Designing For The Future: A Clockwork Orange

Designing For The Future: A Clockwork Orange

Mark Chamberlain
Nov 3, 2009

I first saw Stanley Kubrick's A Clockwork Orange when I was in high school and found it to be extremely subversive and most enjoyably provocative then — and have seen it in eight-year intervals since. Based on the 1962 novel by Anthony Burgess, it was filmed in 1971 and set in the near future. The decline-of-civilization narrative becomes tamer to these now-weary eyes upon each new viewing, though formally I'm still intrigued by the film's design, and what elements are used to convey the future.

In order to convey the future in set design, one must capture not only newness or "the moment," but in a way, the opposite of the moment, or the opposite of what's happening now to suggest another period in time. I remember thinking upon viewing this film in the early 80s that the futuristic writer's house couldn't possibly exist because now, in my limited teenaged slacker vision, I'd never seen anything like it before. Now I realize, in hindsight, that this sort of architecture and décor was de rigueur at the time and published widely in magazines such as L'Oeil and Domus ca. 1970. Indeed, according to production notes, Kubrik only needed to construct one set, the rest were extant structures. Let me run through a few of my notes.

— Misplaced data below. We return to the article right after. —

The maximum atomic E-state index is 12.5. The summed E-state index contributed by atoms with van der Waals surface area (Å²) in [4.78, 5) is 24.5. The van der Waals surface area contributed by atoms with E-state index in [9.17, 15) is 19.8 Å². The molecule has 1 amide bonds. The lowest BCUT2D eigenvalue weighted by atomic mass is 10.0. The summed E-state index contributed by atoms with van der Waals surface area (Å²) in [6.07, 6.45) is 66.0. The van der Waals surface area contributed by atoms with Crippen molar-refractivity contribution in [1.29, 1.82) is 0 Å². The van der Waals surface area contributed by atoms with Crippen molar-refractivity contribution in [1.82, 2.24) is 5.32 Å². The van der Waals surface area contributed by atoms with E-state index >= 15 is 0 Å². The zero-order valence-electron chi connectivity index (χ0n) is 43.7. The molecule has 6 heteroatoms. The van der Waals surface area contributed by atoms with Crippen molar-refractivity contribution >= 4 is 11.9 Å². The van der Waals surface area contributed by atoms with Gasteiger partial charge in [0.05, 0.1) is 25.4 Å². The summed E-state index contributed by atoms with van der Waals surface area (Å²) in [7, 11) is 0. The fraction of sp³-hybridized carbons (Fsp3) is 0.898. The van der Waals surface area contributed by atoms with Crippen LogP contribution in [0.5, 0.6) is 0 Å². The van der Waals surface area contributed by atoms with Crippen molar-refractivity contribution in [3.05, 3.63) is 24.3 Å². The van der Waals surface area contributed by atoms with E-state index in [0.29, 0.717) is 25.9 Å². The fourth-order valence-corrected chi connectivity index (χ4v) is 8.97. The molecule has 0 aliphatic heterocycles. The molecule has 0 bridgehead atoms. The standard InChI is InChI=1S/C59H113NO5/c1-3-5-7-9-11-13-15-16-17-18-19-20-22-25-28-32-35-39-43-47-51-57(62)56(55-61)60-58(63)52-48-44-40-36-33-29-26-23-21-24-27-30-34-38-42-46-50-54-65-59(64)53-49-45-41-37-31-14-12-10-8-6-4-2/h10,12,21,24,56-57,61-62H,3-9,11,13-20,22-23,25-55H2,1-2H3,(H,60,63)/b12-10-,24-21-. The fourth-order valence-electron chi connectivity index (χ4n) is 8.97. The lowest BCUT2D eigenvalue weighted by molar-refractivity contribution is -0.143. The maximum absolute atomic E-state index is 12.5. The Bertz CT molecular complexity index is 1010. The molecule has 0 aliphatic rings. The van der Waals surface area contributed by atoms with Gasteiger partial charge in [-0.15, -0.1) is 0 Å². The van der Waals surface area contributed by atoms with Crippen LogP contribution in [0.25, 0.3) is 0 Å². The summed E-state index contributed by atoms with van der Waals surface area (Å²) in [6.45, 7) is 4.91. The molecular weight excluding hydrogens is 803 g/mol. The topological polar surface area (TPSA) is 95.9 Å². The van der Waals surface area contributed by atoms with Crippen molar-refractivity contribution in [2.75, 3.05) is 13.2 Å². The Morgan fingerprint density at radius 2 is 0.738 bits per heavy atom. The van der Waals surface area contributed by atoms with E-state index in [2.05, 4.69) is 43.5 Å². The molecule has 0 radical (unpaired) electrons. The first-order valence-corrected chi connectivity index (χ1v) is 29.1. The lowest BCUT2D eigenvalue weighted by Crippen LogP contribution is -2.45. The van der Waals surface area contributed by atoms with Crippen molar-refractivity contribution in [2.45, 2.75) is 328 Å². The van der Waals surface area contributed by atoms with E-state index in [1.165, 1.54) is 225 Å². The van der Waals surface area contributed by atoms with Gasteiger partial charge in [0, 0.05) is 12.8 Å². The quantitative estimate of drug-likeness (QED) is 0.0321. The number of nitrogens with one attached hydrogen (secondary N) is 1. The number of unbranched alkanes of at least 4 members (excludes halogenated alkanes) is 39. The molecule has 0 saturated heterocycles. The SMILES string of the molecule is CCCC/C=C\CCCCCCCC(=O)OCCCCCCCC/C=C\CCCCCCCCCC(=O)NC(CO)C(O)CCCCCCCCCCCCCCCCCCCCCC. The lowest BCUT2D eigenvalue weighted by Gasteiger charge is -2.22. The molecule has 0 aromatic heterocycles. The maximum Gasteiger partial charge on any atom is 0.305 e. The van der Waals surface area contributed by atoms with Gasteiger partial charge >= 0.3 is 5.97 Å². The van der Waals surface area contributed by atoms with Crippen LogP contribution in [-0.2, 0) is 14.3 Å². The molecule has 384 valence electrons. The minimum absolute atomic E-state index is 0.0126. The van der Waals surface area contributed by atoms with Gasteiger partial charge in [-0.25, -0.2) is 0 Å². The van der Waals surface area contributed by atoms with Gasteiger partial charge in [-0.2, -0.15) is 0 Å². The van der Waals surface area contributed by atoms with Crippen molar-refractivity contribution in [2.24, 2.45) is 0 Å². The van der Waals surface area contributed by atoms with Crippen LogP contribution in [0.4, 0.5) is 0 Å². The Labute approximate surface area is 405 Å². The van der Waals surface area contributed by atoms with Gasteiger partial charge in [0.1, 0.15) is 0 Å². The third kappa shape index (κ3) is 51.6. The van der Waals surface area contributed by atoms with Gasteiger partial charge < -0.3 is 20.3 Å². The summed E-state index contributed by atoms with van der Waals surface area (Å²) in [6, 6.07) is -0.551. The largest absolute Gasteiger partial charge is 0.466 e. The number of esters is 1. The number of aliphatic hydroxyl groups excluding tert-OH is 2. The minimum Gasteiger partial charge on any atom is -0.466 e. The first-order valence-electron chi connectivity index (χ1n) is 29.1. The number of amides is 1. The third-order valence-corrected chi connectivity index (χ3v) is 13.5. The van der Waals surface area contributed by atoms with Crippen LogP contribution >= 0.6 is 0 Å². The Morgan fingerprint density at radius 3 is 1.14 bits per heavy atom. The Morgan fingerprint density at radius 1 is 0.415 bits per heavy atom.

If I had to guess, that one set might have been the Milk Bar — a place where toadies of Malcolm MacDowell take milk laced with narcotics as an alternate to liqueur. This set is painted black but is still stylish — certainly there were bars and pubs painted black ca. 1970, but this upscale?

Another thing — what telegraphs "the future" more than lilac, or purple? It's just hardly ever done unless it's Art Deco or grandma's bath; therefore when used, it must be another period in time.

Next we see various foil wallpapers. Shiny chrome definitely indicates "future" though the 30/60 degree angles on that reticulate pattern go back to ancient Rome.

This isn't a color note, but this was the first time I saw clean, modern, new architecture so thoroughly filthy and debased, as in the lobby of Alex's apartment building — must be old to them. Also, it must be noted, the liberal use of erotic art suggests a time in the future when things are perhaps a bit more acceptable or less shocking.

Lastly, how about that green ceiling in the Yoga Lady's stretch room, and in the color moss? I wonder if this is a counterpoint to the late Mid-Century Harvest Gold and Avocado trend. Anything would be more contemporary then that….

- Mark Chamberlain, interior and decorative painter

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